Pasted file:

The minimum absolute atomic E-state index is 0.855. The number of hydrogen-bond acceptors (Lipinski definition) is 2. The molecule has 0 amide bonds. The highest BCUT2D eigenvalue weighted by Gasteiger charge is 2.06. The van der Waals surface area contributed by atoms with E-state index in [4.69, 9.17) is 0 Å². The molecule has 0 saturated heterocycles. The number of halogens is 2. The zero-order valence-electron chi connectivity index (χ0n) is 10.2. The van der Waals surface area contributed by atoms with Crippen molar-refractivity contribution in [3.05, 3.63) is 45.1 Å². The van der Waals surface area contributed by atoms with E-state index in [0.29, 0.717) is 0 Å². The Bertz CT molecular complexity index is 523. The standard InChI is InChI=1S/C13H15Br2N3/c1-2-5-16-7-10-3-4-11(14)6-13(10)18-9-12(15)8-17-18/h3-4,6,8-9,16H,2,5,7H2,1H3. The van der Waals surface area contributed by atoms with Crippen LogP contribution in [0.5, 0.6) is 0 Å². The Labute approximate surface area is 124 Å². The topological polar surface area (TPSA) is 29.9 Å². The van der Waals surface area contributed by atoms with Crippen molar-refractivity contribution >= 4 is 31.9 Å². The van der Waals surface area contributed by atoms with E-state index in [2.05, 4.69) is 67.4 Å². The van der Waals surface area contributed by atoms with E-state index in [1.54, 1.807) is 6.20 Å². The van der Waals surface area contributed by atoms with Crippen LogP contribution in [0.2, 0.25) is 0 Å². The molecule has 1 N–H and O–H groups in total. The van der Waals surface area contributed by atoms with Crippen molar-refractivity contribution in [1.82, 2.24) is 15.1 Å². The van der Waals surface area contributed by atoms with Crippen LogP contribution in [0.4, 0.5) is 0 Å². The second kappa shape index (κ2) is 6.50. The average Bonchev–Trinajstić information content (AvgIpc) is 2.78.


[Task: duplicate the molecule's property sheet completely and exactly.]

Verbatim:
The minimum absolute atomic E-state index is 0.855. The number of hydrogen-bond acceptors (Lipinski definition) is 2. The molecule has 0 amide bonds. The highest BCUT2D eigenvalue weighted by Gasteiger charge is 2.06. The van der Waals surface area contributed by atoms with E-state index in [4.69, 9.17) is 0 Å². The molecule has 0 saturated heterocycles. The number of halogens is 2. The zero-order valence-electron chi connectivity index (χ0n) is 10.2. The van der Waals surface area contributed by atoms with Crippen molar-refractivity contribution in [3.05, 3.63) is 45.1 Å². The van der Waals surface area contributed by atoms with E-state index in [0.29, 0.717) is 0 Å². The Bertz CT molecular complexity index is 523. The standard InChI is InChI=1S/C13H15Br2N3/c1-2-5-16-7-10-3-4-11(14)6-13(10)18-9-12(15)8-17-18/h3-4,6,8-9,16H,2,5,7H2,1H3. The van der Waals surface area contributed by atoms with Crippen LogP contribution in [0.5, 0.6) is 0 Å². The Labute approximate surface area is 124 Å². The topological polar surface area (TPSA) is 29.9 Å². The van der Waals surface area contributed by atoms with Crippen molar-refractivity contribution >= 4 is 31.9 Å². The van der Waals surface area contributed by atoms with E-state index in [2.05, 4.69) is 67.4 Å². The van der Waals surface area contributed by atoms with E-state index in [1.54, 1.807) is 6.20 Å². The van der Waals surface area contributed by atoms with Crippen LogP contribution in [0.2, 0.25) is 0 Å². The molecule has 1 N–H and O–H groups in total. The van der Waals surface area contributed by atoms with Crippen molar-refractivity contribution in [1.82, 2.24) is 15.1 Å². The van der Waals surface area contributed by atoms with Crippen LogP contribution in [0.4, 0.5) is 0 Å². The second kappa shape index (κ2) is 6.50. The average Bonchev–Trinajstić information content (AvgIpc) is 2.78.